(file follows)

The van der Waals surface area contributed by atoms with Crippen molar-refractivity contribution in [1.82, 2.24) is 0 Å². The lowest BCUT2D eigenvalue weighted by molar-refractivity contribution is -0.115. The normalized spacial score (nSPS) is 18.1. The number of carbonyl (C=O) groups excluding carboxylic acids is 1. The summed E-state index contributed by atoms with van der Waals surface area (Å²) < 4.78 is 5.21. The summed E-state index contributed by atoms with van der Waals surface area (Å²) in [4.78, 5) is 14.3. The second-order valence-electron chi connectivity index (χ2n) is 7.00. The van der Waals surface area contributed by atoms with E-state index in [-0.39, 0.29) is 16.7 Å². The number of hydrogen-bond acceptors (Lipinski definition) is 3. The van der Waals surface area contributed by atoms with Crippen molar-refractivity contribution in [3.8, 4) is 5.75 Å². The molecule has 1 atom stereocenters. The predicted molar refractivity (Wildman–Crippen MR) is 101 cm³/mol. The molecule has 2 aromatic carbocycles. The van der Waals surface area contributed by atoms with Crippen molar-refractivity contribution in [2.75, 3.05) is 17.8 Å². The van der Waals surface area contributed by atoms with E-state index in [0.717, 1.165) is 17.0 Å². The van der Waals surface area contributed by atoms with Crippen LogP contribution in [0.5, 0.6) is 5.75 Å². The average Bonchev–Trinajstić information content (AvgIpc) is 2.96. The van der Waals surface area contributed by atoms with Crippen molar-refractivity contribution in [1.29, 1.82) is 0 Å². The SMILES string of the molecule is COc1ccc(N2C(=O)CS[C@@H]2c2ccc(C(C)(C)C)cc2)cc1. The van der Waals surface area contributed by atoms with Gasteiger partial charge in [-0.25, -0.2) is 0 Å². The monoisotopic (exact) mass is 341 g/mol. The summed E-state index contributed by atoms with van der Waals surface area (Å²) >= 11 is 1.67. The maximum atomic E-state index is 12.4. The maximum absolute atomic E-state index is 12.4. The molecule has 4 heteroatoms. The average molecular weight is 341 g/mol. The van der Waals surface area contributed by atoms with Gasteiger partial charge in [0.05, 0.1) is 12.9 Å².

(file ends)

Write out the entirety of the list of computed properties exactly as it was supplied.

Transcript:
The van der Waals surface area contributed by atoms with Crippen molar-refractivity contribution in [1.82, 2.24) is 0 Å². The lowest BCUT2D eigenvalue weighted by molar-refractivity contribution is -0.115. The normalized spacial score (nSPS) is 18.1. The number of carbonyl (C=O) groups excluding carboxylic acids is 1. The summed E-state index contributed by atoms with van der Waals surface area (Å²) < 4.78 is 5.21. The summed E-state index contributed by atoms with van der Waals surface area (Å²) in [4.78, 5) is 14.3. The second-order valence-electron chi connectivity index (χ2n) is 7.00. The van der Waals surface area contributed by atoms with E-state index in [-0.39, 0.29) is 16.7 Å². The number of hydrogen-bond acceptors (Lipinski definition) is 3. The van der Waals surface area contributed by atoms with Crippen molar-refractivity contribution in [3.8, 4) is 5.75 Å². The molecule has 1 atom stereocenters. The predicted molar refractivity (Wildman–Crippen MR) is 101 cm³/mol. The molecule has 2 aromatic carbocycles. The van der Waals surface area contributed by atoms with Crippen molar-refractivity contribution in [2.75, 3.05) is 17.8 Å². The van der Waals surface area contributed by atoms with E-state index in [0.717, 1.165) is 17.0 Å². The van der Waals surface area contributed by atoms with Crippen LogP contribution in [0.5, 0.6) is 5.75 Å². The average Bonchev–Trinajstić information content (AvgIpc) is 2.96. The van der Waals surface area contributed by atoms with Crippen molar-refractivity contribution in [1.29, 1.82) is 0 Å². The SMILES string of the molecule is COc1ccc(N2C(=O)CS[C@@H]2c2ccc(C(C)(C)C)cc2)cc1. The van der Waals surface area contributed by atoms with Gasteiger partial charge in [-0.25, -0.2) is 0 Å². The monoisotopic (exact) mass is 341 g/mol. The summed E-state index contributed by atoms with van der Waals surface area (Å²) >= 11 is 1.67. The maximum atomic E-state index is 12.4. The maximum absolute atomic E-state index is 12.4. The molecule has 4 heteroatoms. The average molecular weight is 341 g/mol. The van der Waals surface area contributed by atoms with Gasteiger partial charge in [0.05, 0.1) is 12.9 Å².